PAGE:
In terms of development simplicity, SolidJS ended up beating every tool. The next one for me would be VanillaJS, but there’s a considerable margin present, simply because of the ease of development. There’s still just too much boilerplate and imperative programming you have to go through, when you’re trying to do almost anything with VanillaJS. On the contrary, SolidJS gave me access to the declarative concepts of React, while still staying as close to the platform as possible.
Having worked with React, I implemented this with Solid with my mind mostly being shut off. I typed some code that felt intuitive and stuff just worked. It was amazing.
Of course, this problem is solvable with every one of the above-mentioned tools. I’m commenting on what was easier to implement and test, and ultimately, reason about.
I did not go all the way with HTMX. I managed to receive and send messages through WebSockets, but something about exchanging WebSocket messages in HTML format just felt wrong. I did not separate the Business Logic API from the HTMX API which would help, but still, the data with HTML and WebSockets felt wrong. At the end of the day, HTMX is a tool I will come back to at some point.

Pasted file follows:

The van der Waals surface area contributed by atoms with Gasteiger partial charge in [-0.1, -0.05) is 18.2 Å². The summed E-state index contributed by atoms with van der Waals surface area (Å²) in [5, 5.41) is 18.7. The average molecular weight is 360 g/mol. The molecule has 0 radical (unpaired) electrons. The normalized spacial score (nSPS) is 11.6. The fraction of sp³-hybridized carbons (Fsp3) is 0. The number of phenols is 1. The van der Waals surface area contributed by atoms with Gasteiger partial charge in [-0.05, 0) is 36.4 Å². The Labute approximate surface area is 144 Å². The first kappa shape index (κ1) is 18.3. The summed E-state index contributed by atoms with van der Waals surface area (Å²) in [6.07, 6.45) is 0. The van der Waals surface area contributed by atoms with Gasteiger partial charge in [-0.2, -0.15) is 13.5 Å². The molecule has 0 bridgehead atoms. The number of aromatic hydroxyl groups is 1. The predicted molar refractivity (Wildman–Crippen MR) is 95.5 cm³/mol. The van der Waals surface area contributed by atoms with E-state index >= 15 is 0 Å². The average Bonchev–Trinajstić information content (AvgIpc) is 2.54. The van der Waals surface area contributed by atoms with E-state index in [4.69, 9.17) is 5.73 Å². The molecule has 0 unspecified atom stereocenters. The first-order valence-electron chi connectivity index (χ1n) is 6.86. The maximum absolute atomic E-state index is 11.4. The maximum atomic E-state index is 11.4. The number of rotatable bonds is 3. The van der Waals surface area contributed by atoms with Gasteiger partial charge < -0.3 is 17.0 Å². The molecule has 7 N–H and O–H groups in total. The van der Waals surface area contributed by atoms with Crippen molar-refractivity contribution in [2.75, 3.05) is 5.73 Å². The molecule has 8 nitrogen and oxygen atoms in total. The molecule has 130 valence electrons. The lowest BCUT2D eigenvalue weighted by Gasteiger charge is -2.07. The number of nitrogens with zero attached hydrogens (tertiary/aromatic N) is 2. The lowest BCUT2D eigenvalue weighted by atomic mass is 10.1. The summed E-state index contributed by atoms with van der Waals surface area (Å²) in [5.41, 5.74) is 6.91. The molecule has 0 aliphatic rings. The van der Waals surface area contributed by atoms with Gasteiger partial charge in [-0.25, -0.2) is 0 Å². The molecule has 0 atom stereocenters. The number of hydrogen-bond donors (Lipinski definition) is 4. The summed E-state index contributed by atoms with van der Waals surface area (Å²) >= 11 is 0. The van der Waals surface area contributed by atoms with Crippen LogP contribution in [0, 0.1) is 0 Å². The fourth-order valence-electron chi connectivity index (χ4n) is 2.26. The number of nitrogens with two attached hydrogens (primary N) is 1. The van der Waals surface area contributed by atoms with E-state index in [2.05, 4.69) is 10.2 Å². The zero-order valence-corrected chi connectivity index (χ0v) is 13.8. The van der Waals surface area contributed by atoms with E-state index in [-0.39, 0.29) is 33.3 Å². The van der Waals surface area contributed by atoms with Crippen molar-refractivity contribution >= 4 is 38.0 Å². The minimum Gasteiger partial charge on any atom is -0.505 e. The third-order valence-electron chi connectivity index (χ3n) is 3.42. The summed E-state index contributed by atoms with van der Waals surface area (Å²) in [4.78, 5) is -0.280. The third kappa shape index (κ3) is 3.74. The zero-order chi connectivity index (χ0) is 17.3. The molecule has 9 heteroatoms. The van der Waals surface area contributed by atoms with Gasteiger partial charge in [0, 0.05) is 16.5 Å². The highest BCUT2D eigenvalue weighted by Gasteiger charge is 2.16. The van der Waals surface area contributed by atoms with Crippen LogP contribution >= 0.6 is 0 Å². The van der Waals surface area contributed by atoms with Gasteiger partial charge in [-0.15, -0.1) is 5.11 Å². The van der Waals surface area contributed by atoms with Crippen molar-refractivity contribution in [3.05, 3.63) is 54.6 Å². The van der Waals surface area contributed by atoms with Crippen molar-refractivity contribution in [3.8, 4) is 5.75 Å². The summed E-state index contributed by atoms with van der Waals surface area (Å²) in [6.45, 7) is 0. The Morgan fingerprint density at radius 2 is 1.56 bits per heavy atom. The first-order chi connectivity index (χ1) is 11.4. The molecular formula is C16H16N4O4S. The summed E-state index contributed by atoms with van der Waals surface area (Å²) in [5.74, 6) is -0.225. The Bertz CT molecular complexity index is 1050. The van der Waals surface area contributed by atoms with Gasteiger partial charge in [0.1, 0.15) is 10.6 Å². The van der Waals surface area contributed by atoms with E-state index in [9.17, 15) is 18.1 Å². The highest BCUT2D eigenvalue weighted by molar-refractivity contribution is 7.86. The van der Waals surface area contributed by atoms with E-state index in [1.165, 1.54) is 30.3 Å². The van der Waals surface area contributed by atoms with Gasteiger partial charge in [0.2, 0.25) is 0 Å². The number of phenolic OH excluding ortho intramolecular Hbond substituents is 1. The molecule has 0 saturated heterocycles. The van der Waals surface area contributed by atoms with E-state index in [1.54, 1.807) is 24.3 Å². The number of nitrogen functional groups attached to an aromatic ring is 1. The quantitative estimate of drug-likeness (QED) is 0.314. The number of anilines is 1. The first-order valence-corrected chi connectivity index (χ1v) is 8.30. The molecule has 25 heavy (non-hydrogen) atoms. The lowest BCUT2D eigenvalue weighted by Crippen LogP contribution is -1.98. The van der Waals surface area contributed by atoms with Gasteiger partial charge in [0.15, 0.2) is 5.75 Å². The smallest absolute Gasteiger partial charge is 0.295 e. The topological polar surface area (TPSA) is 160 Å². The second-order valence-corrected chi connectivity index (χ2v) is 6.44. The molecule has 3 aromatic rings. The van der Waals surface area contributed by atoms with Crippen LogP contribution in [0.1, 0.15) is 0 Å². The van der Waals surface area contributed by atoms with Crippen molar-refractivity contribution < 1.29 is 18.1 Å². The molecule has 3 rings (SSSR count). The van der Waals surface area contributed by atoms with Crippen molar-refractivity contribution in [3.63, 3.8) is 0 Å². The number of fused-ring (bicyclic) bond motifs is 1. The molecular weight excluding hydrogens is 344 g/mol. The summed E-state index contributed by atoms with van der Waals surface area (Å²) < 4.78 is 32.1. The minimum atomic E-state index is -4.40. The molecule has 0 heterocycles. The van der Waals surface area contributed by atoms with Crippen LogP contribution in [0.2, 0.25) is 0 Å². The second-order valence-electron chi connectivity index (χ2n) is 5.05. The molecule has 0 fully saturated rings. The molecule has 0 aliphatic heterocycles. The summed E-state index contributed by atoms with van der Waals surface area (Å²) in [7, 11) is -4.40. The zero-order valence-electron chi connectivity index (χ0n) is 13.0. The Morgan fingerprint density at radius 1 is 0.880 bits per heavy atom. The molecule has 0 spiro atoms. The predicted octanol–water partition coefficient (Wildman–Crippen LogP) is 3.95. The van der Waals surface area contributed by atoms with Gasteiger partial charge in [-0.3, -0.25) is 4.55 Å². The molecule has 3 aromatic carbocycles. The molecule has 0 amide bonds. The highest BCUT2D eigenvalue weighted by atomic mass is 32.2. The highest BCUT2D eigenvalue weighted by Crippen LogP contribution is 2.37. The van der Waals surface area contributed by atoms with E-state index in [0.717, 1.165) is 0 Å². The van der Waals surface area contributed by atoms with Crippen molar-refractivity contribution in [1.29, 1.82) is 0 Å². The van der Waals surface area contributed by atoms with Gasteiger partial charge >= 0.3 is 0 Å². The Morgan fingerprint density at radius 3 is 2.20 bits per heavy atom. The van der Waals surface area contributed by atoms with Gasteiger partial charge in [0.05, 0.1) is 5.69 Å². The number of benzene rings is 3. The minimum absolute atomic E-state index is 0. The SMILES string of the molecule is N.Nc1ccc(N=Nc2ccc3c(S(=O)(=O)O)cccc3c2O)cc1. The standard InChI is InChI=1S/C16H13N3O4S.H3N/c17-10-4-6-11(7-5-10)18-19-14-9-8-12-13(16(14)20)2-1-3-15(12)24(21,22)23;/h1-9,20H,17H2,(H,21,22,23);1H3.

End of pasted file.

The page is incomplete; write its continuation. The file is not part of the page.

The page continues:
I don’t have much to say about React. The implementation was relatively straightforward, with the classic nuances of
useEffect, Memos and Callbacks a React app typically has. Component wise it was very similar to Solid. State-wise, signals inside contexts were much easier to structure and reason about than
It was quite hard to test this app since the actual UI testing had to be done with multiple browsers open. I managed to do this by spinning up multiple incognito puppeteer sessions and doing some voting on each one. You can find more here.
After implementing the UI almost 4 times, it got quite boring, which is a good thing. It’s something I would advise anyone to try at some point. You really get a feel for your tools after removing the business logic complexities and can identify what tastes better quite easily.
My takeaways are:
- WebSockets problems need quite some testing to get right.
- It feels very good developing apps with SolidJS
- After all these years of ES versions, VanillaJS is still much more cumbersome to deal with than modern Front-End frameworks.
- HTMX is something worth considering for your next project. It shifts attention back to the server in a unique, yet familiar way.